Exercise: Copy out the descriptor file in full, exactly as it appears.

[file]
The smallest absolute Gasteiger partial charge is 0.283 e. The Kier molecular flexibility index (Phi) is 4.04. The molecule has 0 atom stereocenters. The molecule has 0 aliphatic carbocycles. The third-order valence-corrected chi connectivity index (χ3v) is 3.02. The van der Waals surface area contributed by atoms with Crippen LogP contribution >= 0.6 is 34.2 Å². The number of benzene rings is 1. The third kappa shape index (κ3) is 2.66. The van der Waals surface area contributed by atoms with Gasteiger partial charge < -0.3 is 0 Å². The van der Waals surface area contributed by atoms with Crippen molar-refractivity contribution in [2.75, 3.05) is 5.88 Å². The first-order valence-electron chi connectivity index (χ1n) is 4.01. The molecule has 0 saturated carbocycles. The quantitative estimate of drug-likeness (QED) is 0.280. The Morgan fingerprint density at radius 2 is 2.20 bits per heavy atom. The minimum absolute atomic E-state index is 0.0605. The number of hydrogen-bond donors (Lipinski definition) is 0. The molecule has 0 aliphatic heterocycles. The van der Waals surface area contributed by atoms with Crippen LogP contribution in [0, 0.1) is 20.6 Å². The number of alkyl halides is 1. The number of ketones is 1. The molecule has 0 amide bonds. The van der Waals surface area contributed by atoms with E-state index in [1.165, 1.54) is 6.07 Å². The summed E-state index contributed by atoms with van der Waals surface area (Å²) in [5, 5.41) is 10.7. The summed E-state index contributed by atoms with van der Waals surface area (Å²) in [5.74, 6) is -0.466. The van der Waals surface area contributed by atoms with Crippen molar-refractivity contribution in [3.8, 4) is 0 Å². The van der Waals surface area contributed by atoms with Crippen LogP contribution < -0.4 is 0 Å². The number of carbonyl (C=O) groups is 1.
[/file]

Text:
The smallest absolute Gasteiger partial charge is 0.283 e. The Kier molecular flexibility index (Phi) is 4.04. The molecule has 0 atom stereocenters. The molecule has 0 aliphatic carbocycles. The third-order valence-corrected chi connectivity index (χ3v) is 3.02. The van der Waals surface area contributed by atoms with Crippen LogP contribution >= 0.6 is 34.2 Å². The number of benzene rings is 1. The third kappa shape index (κ3) is 2.66. The van der Waals surface area contributed by atoms with Gasteiger partial charge < -0.3 is 0 Å². The van der Waals surface area contributed by atoms with Crippen molar-refractivity contribution in [2.75, 3.05) is 5.88 Å². The first-order valence-electron chi connectivity index (χ1n) is 4.01. The molecule has 0 saturated carbocycles. The quantitative estimate of drug-likeness (QED) is 0.280. The Morgan fingerprint density at radius 2 is 2.20 bits per heavy atom. The minimum absolute atomic E-state index is 0.0605. The number of hydrogen-bond donors (Lipinski definition) is 0. The molecule has 0 aliphatic heterocycles. The van der Waals surface area contributed by atoms with Crippen LogP contribution in [0, 0.1) is 20.6 Å². The number of alkyl halides is 1. The number of ketones is 1. The molecule has 0 amide bonds. The van der Waals surface area contributed by atoms with E-state index in [1.165, 1.54) is 6.07 Å². The summed E-state index contributed by atoms with van der Waals surface area (Å²) in [5, 5.41) is 10.7. The summed E-state index contributed by atoms with van der Waals surface area (Å²) in [5.74, 6) is -0.466. The van der Waals surface area contributed by atoms with Crippen molar-refractivity contribution in [3.8, 4) is 0 Å². The van der Waals surface area contributed by atoms with Crippen LogP contribution < -0.4 is 0 Å². The number of carbonyl (C=O) groups is 1.